“PS—We also walk dogs”


There are many people I talk to who wrestle with the challenge of thinking up a business for themselves.

They often make this more difficult than they need to. We’re all so enamoured, after all, of the great success stories. Jobs building Apple (twice!), Gates building Microsoft, Page and Brin building Google, Zuckerberg building Facebook — stories of starting from nothing and making billions in just a few years.

Wrong target. So, too, is the notion of “I’ll make my company so valuable to Cisco, or Microsoft, or Google that they’ll buy me”.

As a Personal Due Diligence advisor, I spend a lot of time telling people, younger and older, that that’s not how it works. Instead, look for a way to create something novel and useful in a market that already exists.

Robert Heinlein, the science fiction author, wrote a short story in 1941 entitled “—We also walk dogs”. It was the tale of a company called General Services, which would do anything legal for a client. Its tag line was the title of this post: they’d come in and clean, they’d walk your dog, they’d run your errands. But they’d also do fascinating new things, finding the engineers and scientists needed, to carry out demanding projects (such as, in the story, inventing an effective gravity field generator to nullify the planet’s field and replace it with one of their own).

It’s a great insight into making your way in the world: not necessarily having the skills, but knowing how to identify what’s missing and fill the gap, and providing a service in a different way.

Think about the following examples of so-called “businesses killed by the Internet”, and how to make them prosper.

  • The Bookstore: the remaining bookstores tend to find avid browsers, but few purchasers. But you can specialize in book knowledge and “meet the author” events; you could do the “sit and read” coffee bit but with a twist: pay for your coffee if you don’t buy, your coffee purchase applies to the book in your hand if you do buy (to stop the “browse to find out what I want, then order from Amazon” phenomenon; you could employ a cyclist to “run your purchases home for you” while the customer continues their stroll unencumbered”. Even coat racks in winter can help with differentiation.
  • The Travel Agency:some still survive, but now they specialize. Custom holidays, not just the sale of pre-packaged resort/flight deals; cruise specializations (these are harder to put together on the web); but what about the kind of holiday where you live in a place for a while and have a local contact ready to help you with language, culture, supplies, etc. (something AirBnB can’t do). Local phone SIM cards (to avoid roaming costs) are another simple wrinkle to differentiate.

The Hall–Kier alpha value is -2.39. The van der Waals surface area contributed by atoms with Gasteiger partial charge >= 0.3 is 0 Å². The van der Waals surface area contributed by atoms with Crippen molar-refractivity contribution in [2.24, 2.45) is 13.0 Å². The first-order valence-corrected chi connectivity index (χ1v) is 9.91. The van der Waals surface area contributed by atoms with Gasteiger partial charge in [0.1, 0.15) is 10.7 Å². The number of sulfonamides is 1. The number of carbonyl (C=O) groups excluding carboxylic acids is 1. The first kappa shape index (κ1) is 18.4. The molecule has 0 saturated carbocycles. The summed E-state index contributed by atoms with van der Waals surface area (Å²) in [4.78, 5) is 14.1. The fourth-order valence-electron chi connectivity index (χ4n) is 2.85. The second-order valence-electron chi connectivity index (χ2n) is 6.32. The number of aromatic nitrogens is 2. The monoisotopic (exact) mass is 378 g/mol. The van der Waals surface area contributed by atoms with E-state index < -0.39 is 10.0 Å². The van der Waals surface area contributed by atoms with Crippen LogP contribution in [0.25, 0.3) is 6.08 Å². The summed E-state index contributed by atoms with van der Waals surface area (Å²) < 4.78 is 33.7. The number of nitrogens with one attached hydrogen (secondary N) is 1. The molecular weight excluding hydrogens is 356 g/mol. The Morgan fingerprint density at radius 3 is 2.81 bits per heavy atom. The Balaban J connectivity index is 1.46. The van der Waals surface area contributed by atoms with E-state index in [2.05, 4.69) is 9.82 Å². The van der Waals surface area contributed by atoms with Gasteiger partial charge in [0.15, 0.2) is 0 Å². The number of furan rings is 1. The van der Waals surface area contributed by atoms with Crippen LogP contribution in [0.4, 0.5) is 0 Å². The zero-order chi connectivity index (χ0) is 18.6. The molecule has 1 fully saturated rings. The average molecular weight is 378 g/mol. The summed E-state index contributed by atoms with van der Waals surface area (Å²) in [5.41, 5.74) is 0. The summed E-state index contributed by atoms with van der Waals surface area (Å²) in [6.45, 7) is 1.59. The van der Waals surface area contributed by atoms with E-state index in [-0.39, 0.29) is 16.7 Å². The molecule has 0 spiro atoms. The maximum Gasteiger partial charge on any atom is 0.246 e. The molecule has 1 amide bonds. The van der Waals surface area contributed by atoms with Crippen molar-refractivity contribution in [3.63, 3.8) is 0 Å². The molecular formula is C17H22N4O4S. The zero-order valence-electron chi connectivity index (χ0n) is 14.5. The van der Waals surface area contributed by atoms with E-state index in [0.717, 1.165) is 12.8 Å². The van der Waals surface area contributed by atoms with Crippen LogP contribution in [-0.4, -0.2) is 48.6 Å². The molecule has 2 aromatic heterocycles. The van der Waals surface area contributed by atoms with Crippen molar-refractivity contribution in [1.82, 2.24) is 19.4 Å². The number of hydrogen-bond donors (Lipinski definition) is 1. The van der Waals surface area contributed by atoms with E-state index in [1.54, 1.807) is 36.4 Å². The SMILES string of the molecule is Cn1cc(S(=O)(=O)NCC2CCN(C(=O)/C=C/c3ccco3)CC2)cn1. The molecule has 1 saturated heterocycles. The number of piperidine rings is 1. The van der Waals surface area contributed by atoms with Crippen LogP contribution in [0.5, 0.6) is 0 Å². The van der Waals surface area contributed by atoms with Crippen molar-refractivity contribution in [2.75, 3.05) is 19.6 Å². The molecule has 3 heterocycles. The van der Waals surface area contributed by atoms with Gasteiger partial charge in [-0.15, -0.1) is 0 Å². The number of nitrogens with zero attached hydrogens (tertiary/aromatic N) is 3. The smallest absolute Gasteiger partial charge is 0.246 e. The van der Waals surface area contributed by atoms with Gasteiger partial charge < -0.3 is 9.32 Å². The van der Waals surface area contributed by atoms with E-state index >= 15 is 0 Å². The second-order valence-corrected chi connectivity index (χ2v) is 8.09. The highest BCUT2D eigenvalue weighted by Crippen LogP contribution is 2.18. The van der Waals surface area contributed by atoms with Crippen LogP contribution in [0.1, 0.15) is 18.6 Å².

Or perhaps you could put together some interesting combinations:

  • Roaming office plus coffee shop: Most independent consultants (and many other independents like artists and writers) make coffee shops their “home away from home” between meetings and simply as a place to work around people. Coffee shops, in turn, go for uncomfortable chairs to help keep people moving in — and out. Suppose you took the idea of the shared office facility (rent a desk with WiFi for the day) and did it in a coffee shop: drink for free, and pay for the time you spend there. (This idea is being done in Russia, and is coming to Canada.)
  • Neighbourhood play centre plus café: I’ve seen this done in Vancouver: a café constructed around being the place for at-home parents to bring their youngsters. Half the floor space is the play area. Parents sit around it (and there’s a mix of kid-sized and adult-sized chairs). Dual menus: panini, pastries, espressos for the parents, and mac-and-cheese, fresh fruit and veggies chopped “kid size”, and fruit juices for the youngsters. Come and spent a couple of hours getting adult conversations and playmates for the kids!

Now none of these ideas are going to make you into the next high-tech billionaire. But what all of them illustrate is that innovation to create our own personal security is open to all of us. Any of us could come up with any of these ideas, and build a job for ourselves out of it. (Who knows, you might even enjoy the business you build!)

That’s why your personal due diligence about your own life starts with assessing your education needs with a weather eye on transferrable skills, not just “job-ready programs”. It’s why we say “pay cash” rather than use debt: not having student debt as a millstone (or personal debt, later in life) means you can take the risk of starting a venture more readily. Even if you’re comfortably on the career ladder with no immediate danger signs in sight, or still so far from completion of your schooling that the “job problem” is still way out there, you can start training your brain to think innovatively.

To do that, simply play a game with yourself. Wherever you go, whatever you do, train yourself to ask “what could I ‘twist’ here to do this differently?” Don’t worry about good ideas vs bad ones yet. Just get used to looking for ways to do things differently. (Later, you can add on the “how could I find the expertise needed” and so on to train your mind to think about that as well.)

It may be an ever-tougher economy, with more and more jobs at risk — but it’s also raining opportunity like never before. We can help you become one of the ones who thrive.

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